With the emergence of pervasive voice assistants [lopez2017alexa, kepuska2018next] like Amazon Alexa, Apple’s Siri and Google Home, voice has become one of the most widespread forms of human-machine interaction. In this context, the speech signal is sent from the user device to a cloud-based service, where automatic speech recognition (ASR) and natural language understanding are performed in order to address the user request.111See e.g., https://cloud.google.com/speech-to-text/ While recent studies have identified security vulnerabilities in these devices [lei2017insecurity, chung2017alexa], such studies tend to hide more important privacy risks that can have long-term impact. Indeed, state-of-the-art speech processing algorithms can infer not only the spoken contents from the speech signal, but also the speaker’s identity [reynolds1995speaker], intention [gu2017speech, hellbernd2016prosody, ballmer2013speech, stolcke1998dialog], gender [zeng2006robust, kotti2008gender], emotional state [el2011survey, ververidis2004automatic, kwon2003emotion], pathological condition [dibazar2002feature, umapathy2005feature, schuller2013interspeech], personality [schuller2013computational, schuller2015survey] and cultural [sekiyama1997cultural, vinciarelli2009social] attributes to a great extent. These algorithms require just a few tens of hours of training data to achieve reasonable accuracy, which is easier than ever to collect via virtual assistants. The dissemination of voice signals in large data centers thereby poses severe privacy threats to the users in the long run.
These privacy issues have little been investigated so far. The most prominent studies use homomorphic encryption and bit string comparison [pathak2012privacy, glackin2017privacy]
. While these methods provide strong cryptographic guarantees, they come at a large computational overhead and can hardly be applied to state-of-the-art end-to-end deep neural network based systems.
An alternative software architecture is to pre-process voice data on the device to remove some personal information before sending it to web services. Although this does not rule out all possible risks, a change of representation of the voice signal can contribute to limiting unsolicited uses of data. In this paper, we investigate how much of a user’s identity is encoded in speech representations built for ASR. To this end, we conduct closed- and open-set speaker recognition experiments. The closed-set experiment refers to a classification setting where all test speakers are known at training time. In contrast, the open-set
experiment (a.k.a. speaker verification) aims to measure the capability of an attacker to discriminate between speakers in a more realistic setting where the test speakers are not known beforehand. We implement the attacker with the state-of-the-art x-vector speaker recognition technique[snyder2018x].
The representations of speech we consider in our work are given by the encoder output of end-to-end deep encoder-decoder architectures trained for ASR. Such architectures are natural in our privacy-aware context, as they correspond to encoding speech on the user device and decoding in the cloud. Our baseline network follows the ESPnet architecture [watanabe2018espnet], with one encoder and two decoders: one based on connectionist temporal classification (CTC) and the other on an attention mechanism. Inspired by [feutry2018learning], we further propose to extend the network with a speaker-adversarial branch so as to learn representations that perform well in ASR while hiding the speaker identity.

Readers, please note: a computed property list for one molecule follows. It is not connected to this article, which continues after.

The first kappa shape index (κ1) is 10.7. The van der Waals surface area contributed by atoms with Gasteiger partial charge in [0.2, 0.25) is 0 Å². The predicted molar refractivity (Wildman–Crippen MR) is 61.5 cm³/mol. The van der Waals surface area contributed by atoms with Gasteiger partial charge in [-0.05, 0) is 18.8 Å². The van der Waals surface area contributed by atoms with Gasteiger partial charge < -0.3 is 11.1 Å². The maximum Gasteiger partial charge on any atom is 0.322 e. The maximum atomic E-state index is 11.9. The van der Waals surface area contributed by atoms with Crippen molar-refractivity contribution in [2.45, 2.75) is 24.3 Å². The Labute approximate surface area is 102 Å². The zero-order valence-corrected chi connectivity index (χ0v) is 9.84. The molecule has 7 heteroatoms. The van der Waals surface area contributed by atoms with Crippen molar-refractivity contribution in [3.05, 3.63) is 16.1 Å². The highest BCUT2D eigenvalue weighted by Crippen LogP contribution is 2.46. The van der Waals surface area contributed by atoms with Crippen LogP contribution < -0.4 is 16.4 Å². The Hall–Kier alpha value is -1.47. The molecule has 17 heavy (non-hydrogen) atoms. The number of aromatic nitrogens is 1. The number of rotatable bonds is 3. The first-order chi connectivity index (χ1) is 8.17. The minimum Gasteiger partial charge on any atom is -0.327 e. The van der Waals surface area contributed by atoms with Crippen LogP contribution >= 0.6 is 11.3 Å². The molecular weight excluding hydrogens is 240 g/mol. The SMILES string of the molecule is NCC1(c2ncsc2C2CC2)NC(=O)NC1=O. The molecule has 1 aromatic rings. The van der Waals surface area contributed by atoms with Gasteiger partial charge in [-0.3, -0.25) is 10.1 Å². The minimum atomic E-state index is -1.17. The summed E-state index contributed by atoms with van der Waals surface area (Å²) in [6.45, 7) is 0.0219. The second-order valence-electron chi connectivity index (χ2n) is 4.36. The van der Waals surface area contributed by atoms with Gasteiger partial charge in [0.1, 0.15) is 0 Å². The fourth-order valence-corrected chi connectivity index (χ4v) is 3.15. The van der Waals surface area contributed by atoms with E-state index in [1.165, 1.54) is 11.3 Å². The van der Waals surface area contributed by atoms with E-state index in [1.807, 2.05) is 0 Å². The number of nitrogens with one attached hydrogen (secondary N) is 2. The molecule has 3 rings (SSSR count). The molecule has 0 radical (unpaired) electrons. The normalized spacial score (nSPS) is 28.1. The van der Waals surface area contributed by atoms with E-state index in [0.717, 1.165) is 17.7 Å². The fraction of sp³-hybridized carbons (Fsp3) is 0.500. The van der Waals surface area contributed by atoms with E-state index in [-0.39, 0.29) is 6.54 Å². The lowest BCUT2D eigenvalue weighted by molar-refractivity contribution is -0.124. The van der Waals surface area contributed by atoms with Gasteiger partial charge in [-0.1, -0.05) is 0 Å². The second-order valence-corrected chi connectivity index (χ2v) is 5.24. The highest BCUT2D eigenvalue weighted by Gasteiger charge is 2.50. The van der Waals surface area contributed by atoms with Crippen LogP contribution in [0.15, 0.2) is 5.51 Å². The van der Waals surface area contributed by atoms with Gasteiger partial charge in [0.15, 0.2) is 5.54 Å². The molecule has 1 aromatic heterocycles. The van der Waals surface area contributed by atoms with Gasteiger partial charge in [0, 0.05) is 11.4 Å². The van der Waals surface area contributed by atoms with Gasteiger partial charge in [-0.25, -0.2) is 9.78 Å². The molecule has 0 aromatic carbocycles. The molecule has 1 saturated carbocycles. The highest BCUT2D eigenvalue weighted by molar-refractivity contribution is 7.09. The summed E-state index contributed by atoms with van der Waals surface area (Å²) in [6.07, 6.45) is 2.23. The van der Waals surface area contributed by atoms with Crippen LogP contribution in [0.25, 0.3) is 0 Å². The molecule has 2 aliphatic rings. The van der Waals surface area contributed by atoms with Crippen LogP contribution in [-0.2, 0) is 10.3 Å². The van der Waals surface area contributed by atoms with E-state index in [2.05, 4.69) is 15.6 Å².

Several papers have recently proposed to use adversarial training for the goal of improving ASR performance by making the learned representations invariant to various conditions. While general form of acoustic variabilities have been studied [serdyuk2016invariant], there is some work specifically on speaker invariance [tsuchiya2018speaker, meng2018speaker]. Interestingly, there is no general consensus on whether it is more appropriate to use speaker classification in an adversarial or a multi-task manner, despite the fact that these two strategies implement opposite means (i.e., encouraging representations to be speaker-invariant or speaker-specific). This question was studied in [adi2018reverse], in which the authors conclude that both approaches only provide minor improvements in terms of ASR performance. Their speaker classification experiments also show that the baseline system already tends to learn speaker-invariant features. However, they did not run speaker verification experiments and hence did not assess the suitability of these features for the goal of anonymization.
In contrast to these studies which aim to increase ASR performance, our goal is to assess the potential benefit of adversarial training for concealing speaker identity in the context of privacy-friendly ASR. Our contributions are the following. First, we combine CTC, attention and adversarial learning within an end-to-end ASR framework. Second, we design a rigorous protocol to quantify speaker identity in ASR representations through a series of closed-set classification and open-set verification experiments. Third, we run these experiments on the Librispeech corpus [panayotov2015librispeech] and show that this framework dramatically reduces speaker classification accuracy, but does not increase speaker verification error. We suggest several possible reasons behind this disparity.
2 Proposed model
We start by describing the ASR model we use as a baseline, before introducing our speaker-adversarial network.
2.1 Baseline ASR model
We use the end-to-end ASR framework presented in [watanabe2017hybrid] as the baseline architecture. It is composed of three sub-networks: an encoder which transforms the input sequence of speech feature vectors into a new representation , and two decoders that predict the character sequence from . We assume that these networks have already been trained using data previously collected by the service provider (which may be public data, opt-in user data, etc). Then, in the deployment phase of the system that we envision, the encoder would run on the user device and the resulting representation would be sent to the cloud for decoding.
The first decoder is based on CTC and the second on an attention mechanism. As argued in [watanabe2017hybrid], attention works well in most cases because it does not assume conditional independence between the output labels (unlike CTC). However, it is so flexible that it allows nonsequential alignments which are undesirable in the case of ASR. Hence, CTC acts as a regularizer to prune such misaligned hypotheses. We denote by the parameters of the encoder, and by and the parameters of the CTC and attention decoders respectively. The model is trained in an end-to-end fashion by minimizing an objective function which is a combination of the losses and from both decoder branches: